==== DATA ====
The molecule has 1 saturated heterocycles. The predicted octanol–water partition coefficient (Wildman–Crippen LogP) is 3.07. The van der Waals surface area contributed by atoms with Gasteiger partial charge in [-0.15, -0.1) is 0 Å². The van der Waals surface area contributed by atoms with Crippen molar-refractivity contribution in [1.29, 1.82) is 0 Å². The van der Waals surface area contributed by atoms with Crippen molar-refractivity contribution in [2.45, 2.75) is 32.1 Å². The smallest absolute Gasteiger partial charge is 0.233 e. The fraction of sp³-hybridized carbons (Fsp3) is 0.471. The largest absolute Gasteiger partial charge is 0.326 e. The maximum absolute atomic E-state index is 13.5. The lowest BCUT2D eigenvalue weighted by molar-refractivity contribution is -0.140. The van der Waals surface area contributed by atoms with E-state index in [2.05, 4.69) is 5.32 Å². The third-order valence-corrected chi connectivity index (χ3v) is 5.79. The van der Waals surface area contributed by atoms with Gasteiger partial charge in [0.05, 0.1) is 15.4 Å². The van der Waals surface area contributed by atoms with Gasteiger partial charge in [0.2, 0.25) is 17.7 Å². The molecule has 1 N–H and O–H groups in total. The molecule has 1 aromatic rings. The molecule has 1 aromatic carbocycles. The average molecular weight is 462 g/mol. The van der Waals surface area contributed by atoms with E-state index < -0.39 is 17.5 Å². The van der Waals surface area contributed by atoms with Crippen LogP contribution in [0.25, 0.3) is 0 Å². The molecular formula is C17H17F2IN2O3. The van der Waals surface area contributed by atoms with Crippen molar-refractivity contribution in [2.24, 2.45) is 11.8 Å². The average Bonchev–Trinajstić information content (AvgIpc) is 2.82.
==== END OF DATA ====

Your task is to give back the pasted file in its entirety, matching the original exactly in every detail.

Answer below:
The molecule has 1 saturated heterocycles. The predicted octanol–water partition coefficient (Wildman–Crippen LogP) is 3.07. The van der Waals surface area contributed by atoms with Gasteiger partial charge in [-0.15, -0.1) is 0 Å². The van der Waals surface area contributed by atoms with Crippen molar-refractivity contribution in [1.29, 1.82) is 0 Å². The van der Waals surface area contributed by atoms with Crippen molar-refractivity contribution in [2.45, 2.75) is 32.1 Å². The smallest absolute Gasteiger partial charge is 0.233 e. The fraction of sp³-hybridized carbons (Fsp3) is 0.471. The largest absolute Gasteiger partial charge is 0.326 e. The maximum absolute atomic E-state index is 13.5. The lowest BCUT2D eigenvalue weighted by molar-refractivity contribution is -0.140. The van der Waals surface area contributed by atoms with E-state index in [2.05, 4.69) is 5.32 Å². The third-order valence-corrected chi connectivity index (χ3v) is 5.79. The van der Waals surface area contributed by atoms with Gasteiger partial charge in [0.05, 0.1) is 15.4 Å². The van der Waals surface area contributed by atoms with Gasteiger partial charge in [0.2, 0.25) is 17.7 Å². The molecule has 1 N–H and O–H groups in total. The molecule has 1 aromatic rings. The molecule has 1 aromatic carbocycles. The average molecular weight is 462 g/mol. The van der Waals surface area contributed by atoms with E-state index < -0.39 is 17.5 Å². The van der Waals surface area contributed by atoms with Crippen LogP contribution in [0.25, 0.3) is 0 Å². The molecular formula is C17H17F2IN2O3. The van der Waals surface area contributed by atoms with Crippen molar-refractivity contribution in [2.24, 2.45) is 11.8 Å². The average Bonchev–Trinajstić information content (AvgIpc) is 2.82.